Zero trust

Organizations Struggle with Zero Trust: Gartner

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Organizations still struggle to understand what is needed to implement zero trust effectively. That's according to a new Gartner survey looking at zero trust security strategies.

Zero trust is a security practice that means by default no one is trusted from inside or outside the network. It requires verification from everyone trying to gain access to resources on the network.

Gartner's survey shows that 63% of organizations say they have fully or partially implemented a zero trust strategy. For 78% of organizations implementing a zero trust strategy, this investment represents less than 25% of the overall cybersecurity budget. 

For its fourth quarter 2023 survey, Gartner queried 303 security leaders whose organizations had fully or partially already implemented, or are planning to implement, a zero trust strategy. Gartner found that 56% of organizations are primarily pursuing a zero trust strategy because it’s cited as an industry best practice. 

The scope of a zero trust strategy does not typically include all of an organization's environment, Gartner said. Only 16% of survey respondents said a zero trust strategy will cover 75% or more of their organization’s environment while only 11% believe it will cover less than 10% of it.

Meanwhile, 79% of organizations that have fully or partially implemented zero trust, have strategic metrics to measure progress, and of that 79%, 89% have metrics to measure risk.

Another key finding is that 62% of organizations anticipate their cost to implement zero trust will increase. Also, 41% of organizations expect their staffing requirements will also increase as a result of a zero trust implementation.

While the implementation of zero trust appears is considered best practice, organizations still grapple with its implications.

“Despite this belief, enterprises are not sure what top practices are for zero trust implementations,” said John Watts, vice president Analyst, KI Leader, at Gartner. “For most organizations, a zero trust strategy typically addresses half or less of an organization’s environment and mitigates one quarter or less of overall enterprise risk.”

Gartner’s Zero Trust Best Practices

Taking the survey results into account, Gartner outlined three best-practice recommendations for security leaders implementing a zero trust strategy:

1. Establish Scope for a Zero Trust Strategy Early

To successfully implement zero trust, organizations need to understand how much of the environment they cover, which domains are in scope and how much risk they can mitigate.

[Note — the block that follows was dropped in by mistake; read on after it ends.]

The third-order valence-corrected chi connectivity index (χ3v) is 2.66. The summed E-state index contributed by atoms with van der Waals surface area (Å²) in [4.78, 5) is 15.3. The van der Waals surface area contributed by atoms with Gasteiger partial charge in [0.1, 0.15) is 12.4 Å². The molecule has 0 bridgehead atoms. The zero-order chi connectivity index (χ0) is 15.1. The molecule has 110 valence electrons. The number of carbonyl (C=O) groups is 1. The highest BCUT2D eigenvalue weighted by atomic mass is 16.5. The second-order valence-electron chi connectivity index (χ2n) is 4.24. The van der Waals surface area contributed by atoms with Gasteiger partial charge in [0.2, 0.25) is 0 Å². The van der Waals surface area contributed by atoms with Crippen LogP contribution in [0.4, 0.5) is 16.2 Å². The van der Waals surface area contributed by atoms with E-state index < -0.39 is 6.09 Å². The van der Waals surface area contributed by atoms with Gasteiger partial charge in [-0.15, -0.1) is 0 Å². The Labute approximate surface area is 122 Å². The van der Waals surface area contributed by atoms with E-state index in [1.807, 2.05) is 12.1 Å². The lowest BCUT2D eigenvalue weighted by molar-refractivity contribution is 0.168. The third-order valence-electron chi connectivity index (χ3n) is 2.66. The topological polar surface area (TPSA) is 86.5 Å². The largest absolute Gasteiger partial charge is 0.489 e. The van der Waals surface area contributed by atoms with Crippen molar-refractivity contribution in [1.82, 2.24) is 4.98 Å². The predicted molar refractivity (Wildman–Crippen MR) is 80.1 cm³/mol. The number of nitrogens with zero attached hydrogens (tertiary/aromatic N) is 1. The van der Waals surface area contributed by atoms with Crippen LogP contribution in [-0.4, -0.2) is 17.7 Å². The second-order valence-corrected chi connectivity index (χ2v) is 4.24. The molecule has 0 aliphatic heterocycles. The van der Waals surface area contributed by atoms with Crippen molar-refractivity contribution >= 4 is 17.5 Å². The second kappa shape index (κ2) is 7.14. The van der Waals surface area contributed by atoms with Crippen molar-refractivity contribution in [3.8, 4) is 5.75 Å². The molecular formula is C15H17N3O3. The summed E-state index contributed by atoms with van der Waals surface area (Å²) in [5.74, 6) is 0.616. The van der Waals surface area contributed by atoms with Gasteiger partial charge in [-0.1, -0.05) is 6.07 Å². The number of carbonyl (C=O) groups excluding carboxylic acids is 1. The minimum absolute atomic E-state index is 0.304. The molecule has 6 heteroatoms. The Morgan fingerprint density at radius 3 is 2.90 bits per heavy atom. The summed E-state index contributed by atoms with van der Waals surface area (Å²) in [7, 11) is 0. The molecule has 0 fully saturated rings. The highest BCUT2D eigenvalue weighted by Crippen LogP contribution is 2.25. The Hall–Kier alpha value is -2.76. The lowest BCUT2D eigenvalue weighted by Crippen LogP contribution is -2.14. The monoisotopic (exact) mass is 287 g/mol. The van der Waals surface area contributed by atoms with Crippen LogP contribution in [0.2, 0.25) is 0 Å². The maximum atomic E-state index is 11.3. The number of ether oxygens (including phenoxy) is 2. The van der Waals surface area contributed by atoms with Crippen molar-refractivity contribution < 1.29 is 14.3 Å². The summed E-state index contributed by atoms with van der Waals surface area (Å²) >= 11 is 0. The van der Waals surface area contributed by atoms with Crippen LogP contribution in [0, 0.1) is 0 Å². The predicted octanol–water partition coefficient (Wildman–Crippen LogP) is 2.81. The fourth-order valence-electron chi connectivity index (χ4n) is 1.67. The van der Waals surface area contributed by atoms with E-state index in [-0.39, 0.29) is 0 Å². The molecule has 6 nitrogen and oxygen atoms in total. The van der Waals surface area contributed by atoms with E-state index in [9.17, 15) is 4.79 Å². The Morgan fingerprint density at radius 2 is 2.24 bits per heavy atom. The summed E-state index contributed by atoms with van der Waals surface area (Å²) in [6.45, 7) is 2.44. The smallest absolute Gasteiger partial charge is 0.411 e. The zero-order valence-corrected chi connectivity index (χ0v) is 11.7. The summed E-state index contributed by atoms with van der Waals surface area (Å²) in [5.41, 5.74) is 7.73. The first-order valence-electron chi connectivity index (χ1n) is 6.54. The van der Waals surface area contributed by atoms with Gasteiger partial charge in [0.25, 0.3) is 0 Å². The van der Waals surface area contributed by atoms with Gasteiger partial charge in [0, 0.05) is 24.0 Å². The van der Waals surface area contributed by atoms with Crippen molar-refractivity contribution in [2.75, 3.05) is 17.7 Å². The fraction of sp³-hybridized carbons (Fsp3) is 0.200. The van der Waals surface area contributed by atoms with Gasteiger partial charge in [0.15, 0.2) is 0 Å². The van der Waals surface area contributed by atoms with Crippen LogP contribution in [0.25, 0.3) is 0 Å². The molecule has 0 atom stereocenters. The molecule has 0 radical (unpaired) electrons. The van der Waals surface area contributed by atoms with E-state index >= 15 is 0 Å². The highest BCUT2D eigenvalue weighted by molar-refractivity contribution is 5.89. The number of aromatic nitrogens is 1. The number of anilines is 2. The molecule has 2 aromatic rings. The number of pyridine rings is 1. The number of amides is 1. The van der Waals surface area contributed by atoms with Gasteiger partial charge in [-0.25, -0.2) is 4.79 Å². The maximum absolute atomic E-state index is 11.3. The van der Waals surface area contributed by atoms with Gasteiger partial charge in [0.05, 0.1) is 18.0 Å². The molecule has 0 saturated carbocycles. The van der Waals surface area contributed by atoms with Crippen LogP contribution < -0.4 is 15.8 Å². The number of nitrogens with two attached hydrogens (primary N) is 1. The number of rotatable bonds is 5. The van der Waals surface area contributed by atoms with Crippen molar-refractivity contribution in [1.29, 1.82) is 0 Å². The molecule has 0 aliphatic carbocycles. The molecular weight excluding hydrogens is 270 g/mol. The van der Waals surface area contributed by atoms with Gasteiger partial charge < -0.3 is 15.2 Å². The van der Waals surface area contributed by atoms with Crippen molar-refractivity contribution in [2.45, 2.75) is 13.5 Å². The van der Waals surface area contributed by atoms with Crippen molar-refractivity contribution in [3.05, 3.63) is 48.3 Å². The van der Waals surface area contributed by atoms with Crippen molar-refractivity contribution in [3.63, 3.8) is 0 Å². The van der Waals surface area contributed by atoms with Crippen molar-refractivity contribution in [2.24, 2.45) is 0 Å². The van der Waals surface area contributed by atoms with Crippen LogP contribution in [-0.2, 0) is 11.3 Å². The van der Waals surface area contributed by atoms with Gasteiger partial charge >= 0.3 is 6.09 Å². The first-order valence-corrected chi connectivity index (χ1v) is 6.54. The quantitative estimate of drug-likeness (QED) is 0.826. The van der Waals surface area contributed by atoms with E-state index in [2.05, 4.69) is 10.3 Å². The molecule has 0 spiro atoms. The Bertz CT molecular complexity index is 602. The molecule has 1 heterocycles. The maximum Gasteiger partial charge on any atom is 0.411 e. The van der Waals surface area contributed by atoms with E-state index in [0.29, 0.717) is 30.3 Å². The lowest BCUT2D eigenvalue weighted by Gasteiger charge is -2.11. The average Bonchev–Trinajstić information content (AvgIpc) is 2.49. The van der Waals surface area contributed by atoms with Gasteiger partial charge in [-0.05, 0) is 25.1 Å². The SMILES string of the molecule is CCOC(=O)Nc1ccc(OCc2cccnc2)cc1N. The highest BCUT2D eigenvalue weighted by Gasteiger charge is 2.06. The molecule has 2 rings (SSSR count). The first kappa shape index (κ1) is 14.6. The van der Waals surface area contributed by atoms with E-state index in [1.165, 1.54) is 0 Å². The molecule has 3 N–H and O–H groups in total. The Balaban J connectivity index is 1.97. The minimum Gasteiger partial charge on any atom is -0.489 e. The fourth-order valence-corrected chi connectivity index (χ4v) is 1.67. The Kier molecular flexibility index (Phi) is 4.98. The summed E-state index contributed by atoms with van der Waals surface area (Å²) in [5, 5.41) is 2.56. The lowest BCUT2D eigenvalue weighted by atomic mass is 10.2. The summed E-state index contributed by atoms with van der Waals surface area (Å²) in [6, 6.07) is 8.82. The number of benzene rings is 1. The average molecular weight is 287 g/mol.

“Scope is the most critical decision for a zero trust strategy,” Watts said. “Enterprise risk is much broader than the scope of zero trust controls, and only so much enterprise risk can be mitigated. However, measuring risk reduction and improving security posture is a key indicator of success for zero trust controls.”

2. Communicate Success Through Zero Trust Strategic and Operational Metrics

Fifty-nine percent of zero trust initiatives are sponsored by either the CIO or CEO/president/board of directors. Therefore, zero trust metrics must be tailored for the zero trust deliverables as opposed to rehashing metrics used for other areas, such as the effectiveness of endpoint detection and response.

“Zero trust efforts deliver on specific outcomes, such as reduction of malware’s lateral movement on a network, often not captured by existing cybersecurity metrics,” Watts said.

3. Anticipate Increases in Staffing and Costs But Not Delays

Only 35% of organizations said they encountered a failure that disrupted their zero trust strategy implementation. However, organizations should have a zero trust strategic plan outlining operational metrics and measure the effectiveness of zero trust policies in order to minimize delays. 

Watts asserts that the budget impacts of organizations who adopt a zero trust strategy will vary based on the scope of the deployment as well as how robust the zero trust strategy is early in the planning process.

“Zero trust initiatives inherently affect the budget as organizations take a systemic and iterative approach to mature their policies toward risk-based and adaptive controls, adding overhead to the organization’s ongoing operational burden,” he said. 

Jim Masters

Jim Masters is Managing Editor of MSSP Alert, and holds a B.A. degree in Journalism from Northern Illinois University. His career has spanned governmental and investigative reporting for daily newspapers in the Northwest Indiana Region and 16 years in a global internal communications role for a Fortune 500 professional services company. Additionally, he is co-owner of the Lake County Corn Dogs minor league baseball franchise, located in Crown Point, Indiana. In his spare time, he enjoys writing and recording his own music, oil painting, biking, volleyball, golf and cheering on the Corn Dogs.